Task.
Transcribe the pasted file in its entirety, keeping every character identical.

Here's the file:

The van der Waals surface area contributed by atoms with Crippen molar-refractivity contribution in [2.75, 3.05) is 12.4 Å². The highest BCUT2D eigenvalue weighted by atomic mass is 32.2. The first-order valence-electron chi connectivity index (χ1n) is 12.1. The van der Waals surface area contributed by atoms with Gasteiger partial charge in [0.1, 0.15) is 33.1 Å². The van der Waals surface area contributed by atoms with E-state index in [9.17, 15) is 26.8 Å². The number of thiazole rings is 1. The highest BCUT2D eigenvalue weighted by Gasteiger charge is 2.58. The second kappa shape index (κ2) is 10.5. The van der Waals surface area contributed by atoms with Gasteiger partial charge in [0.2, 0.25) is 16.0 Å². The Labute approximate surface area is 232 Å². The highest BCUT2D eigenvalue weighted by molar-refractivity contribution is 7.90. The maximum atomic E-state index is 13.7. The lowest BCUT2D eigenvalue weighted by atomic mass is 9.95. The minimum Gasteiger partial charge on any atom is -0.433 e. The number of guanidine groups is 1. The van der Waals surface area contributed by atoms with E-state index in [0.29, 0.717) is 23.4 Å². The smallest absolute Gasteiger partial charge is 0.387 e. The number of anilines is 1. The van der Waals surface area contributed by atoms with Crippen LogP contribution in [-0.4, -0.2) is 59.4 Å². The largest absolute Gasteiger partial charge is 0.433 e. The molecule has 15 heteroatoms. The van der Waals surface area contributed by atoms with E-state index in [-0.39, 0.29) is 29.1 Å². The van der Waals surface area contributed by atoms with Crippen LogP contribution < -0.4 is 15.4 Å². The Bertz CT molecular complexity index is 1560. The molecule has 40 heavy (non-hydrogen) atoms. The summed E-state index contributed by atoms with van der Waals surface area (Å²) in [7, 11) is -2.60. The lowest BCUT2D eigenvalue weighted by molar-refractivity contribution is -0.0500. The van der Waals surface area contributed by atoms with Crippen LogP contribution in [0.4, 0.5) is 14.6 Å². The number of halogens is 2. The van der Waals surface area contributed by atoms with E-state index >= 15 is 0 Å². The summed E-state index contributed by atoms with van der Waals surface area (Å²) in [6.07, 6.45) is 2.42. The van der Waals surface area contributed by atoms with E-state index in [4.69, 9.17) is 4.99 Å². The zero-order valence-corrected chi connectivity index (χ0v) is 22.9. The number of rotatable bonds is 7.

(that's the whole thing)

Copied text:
The van der Waals surface area contributed by atoms with Crippen molar-refractivity contribution in [2.75, 3.05) is 12.4 Å². The highest BCUT2D eigenvalue weighted by atomic mass is 32.2. The first-order valence-electron chi connectivity index (χ1n) is 12.1. The van der Waals surface area contributed by atoms with Gasteiger partial charge in [0.1, 0.15) is 33.1 Å². The van der Waals surface area contributed by atoms with E-state index in [9.17, 15) is 26.8 Å². The number of thiazole rings is 1. The highest BCUT2D eigenvalue weighted by Gasteiger charge is 2.58. The second kappa shape index (κ2) is 10.5. The van der Waals surface area contributed by atoms with Gasteiger partial charge in [0.2, 0.25) is 16.0 Å². The Labute approximate surface area is 232 Å². The highest BCUT2D eigenvalue weighted by molar-refractivity contribution is 7.90. The maximum atomic E-state index is 13.7. The lowest BCUT2D eigenvalue weighted by atomic mass is 9.95. The minimum Gasteiger partial charge on any atom is -0.433 e. The number of guanidine groups is 1. The van der Waals surface area contributed by atoms with E-state index in [0.29, 0.717) is 23.4 Å². The smallest absolute Gasteiger partial charge is 0.387 e. The number of anilines is 1. The van der Waals surface area contributed by atoms with Crippen LogP contribution in [-0.4, -0.2) is 59.4 Å². The largest absolute Gasteiger partial charge is 0.433 e. The molecule has 15 heteroatoms. The van der Waals surface area contributed by atoms with E-state index in [-0.39, 0.29) is 29.1 Å². The van der Waals surface area contributed by atoms with Crippen LogP contribution < -0.4 is 15.4 Å². The Bertz CT molecular complexity index is 1560. The molecule has 40 heavy (non-hydrogen) atoms. The summed E-state index contributed by atoms with van der Waals surface area (Å²) in [7, 11) is -2.60. The lowest BCUT2D eigenvalue weighted by molar-refractivity contribution is -0.0500. The van der Waals surface area contributed by atoms with Crippen LogP contribution in [0.4, 0.5) is 14.6 Å². The number of halogens is 2. The van der Waals surface area contributed by atoms with E-state index >= 15 is 0 Å². The summed E-state index contributed by atoms with van der Waals surface area (Å²) in [6.07, 6.45) is 2.42. The van der Waals surface area contributed by atoms with E-state index in [4.69, 9.17) is 4.99 Å². The zero-order valence-corrected chi connectivity index (χ0v) is 22.9. The number of rotatable bonds is 7.